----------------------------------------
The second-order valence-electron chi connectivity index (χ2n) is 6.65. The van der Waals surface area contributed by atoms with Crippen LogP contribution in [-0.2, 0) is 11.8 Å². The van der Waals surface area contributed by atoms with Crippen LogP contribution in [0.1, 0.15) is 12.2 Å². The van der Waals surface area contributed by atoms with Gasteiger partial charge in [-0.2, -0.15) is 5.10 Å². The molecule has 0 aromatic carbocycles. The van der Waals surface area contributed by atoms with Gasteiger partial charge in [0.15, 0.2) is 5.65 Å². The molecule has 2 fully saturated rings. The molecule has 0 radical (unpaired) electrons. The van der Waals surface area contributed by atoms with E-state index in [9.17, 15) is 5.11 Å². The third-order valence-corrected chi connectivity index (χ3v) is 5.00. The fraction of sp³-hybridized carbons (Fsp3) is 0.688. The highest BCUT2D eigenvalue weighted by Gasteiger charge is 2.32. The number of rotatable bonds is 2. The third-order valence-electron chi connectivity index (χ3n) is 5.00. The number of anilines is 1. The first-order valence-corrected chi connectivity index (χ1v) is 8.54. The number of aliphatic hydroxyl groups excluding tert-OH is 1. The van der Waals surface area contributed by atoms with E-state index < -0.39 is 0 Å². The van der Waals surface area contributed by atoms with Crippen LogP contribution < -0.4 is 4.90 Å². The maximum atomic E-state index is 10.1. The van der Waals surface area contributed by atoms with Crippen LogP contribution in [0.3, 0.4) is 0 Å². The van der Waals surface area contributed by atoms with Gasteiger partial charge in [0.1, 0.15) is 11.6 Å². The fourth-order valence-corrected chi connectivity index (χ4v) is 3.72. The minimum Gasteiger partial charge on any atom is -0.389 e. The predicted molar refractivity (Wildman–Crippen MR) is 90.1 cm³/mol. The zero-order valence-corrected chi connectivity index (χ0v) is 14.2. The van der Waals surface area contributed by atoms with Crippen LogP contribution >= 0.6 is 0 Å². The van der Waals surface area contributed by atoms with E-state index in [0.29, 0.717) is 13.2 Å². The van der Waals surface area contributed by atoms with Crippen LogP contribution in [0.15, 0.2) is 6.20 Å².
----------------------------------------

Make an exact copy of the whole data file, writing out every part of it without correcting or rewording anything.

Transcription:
The second-order valence-electron chi connectivity index (χ2n) is 6.65. The van der Waals surface area contributed by atoms with Crippen LogP contribution in [-0.2, 0) is 11.8 Å². The van der Waals surface area contributed by atoms with Crippen LogP contribution in [0.1, 0.15) is 12.2 Å². The van der Waals surface area contributed by atoms with Gasteiger partial charge in [-0.2, -0.15) is 5.10 Å². The molecule has 0 aromatic carbocycles. The van der Waals surface area contributed by atoms with Gasteiger partial charge in [0.15, 0.2) is 5.65 Å². The molecule has 2 fully saturated rings. The molecule has 0 radical (unpaired) electrons. The van der Waals surface area contributed by atoms with E-state index in [9.17, 15) is 5.11 Å². The third-order valence-corrected chi connectivity index (χ3v) is 5.00. The fraction of sp³-hybridized carbons (Fsp3) is 0.688. The highest BCUT2D eigenvalue weighted by Gasteiger charge is 2.32. The number of rotatable bonds is 2. The third-order valence-electron chi connectivity index (χ3n) is 5.00. The number of anilines is 1. The first-order valence-corrected chi connectivity index (χ1v) is 8.54. The number of aliphatic hydroxyl groups excluding tert-OH is 1. The van der Waals surface area contributed by atoms with E-state index < -0.39 is 0 Å². The van der Waals surface area contributed by atoms with Crippen LogP contribution < -0.4 is 4.90 Å². The maximum atomic E-state index is 10.1. The van der Waals surface area contributed by atoms with Crippen LogP contribution in [0.3, 0.4) is 0 Å². The van der Waals surface area contributed by atoms with Gasteiger partial charge in [0.1, 0.15) is 11.6 Å². The fourth-order valence-corrected chi connectivity index (χ4v) is 3.72. The minimum Gasteiger partial charge on any atom is -0.389 e. The predicted molar refractivity (Wildman–Crippen MR) is 90.1 cm³/mol. The zero-order valence-corrected chi connectivity index (χ0v) is 14.2. The van der Waals surface area contributed by atoms with Crippen LogP contribution >= 0.6 is 0 Å². The van der Waals surface area contributed by atoms with E-state index in [0.29, 0.717) is 13.2 Å². The van der Waals surface area contributed by atoms with Crippen LogP contribution in [0.15, 0.2) is 6.20 Å².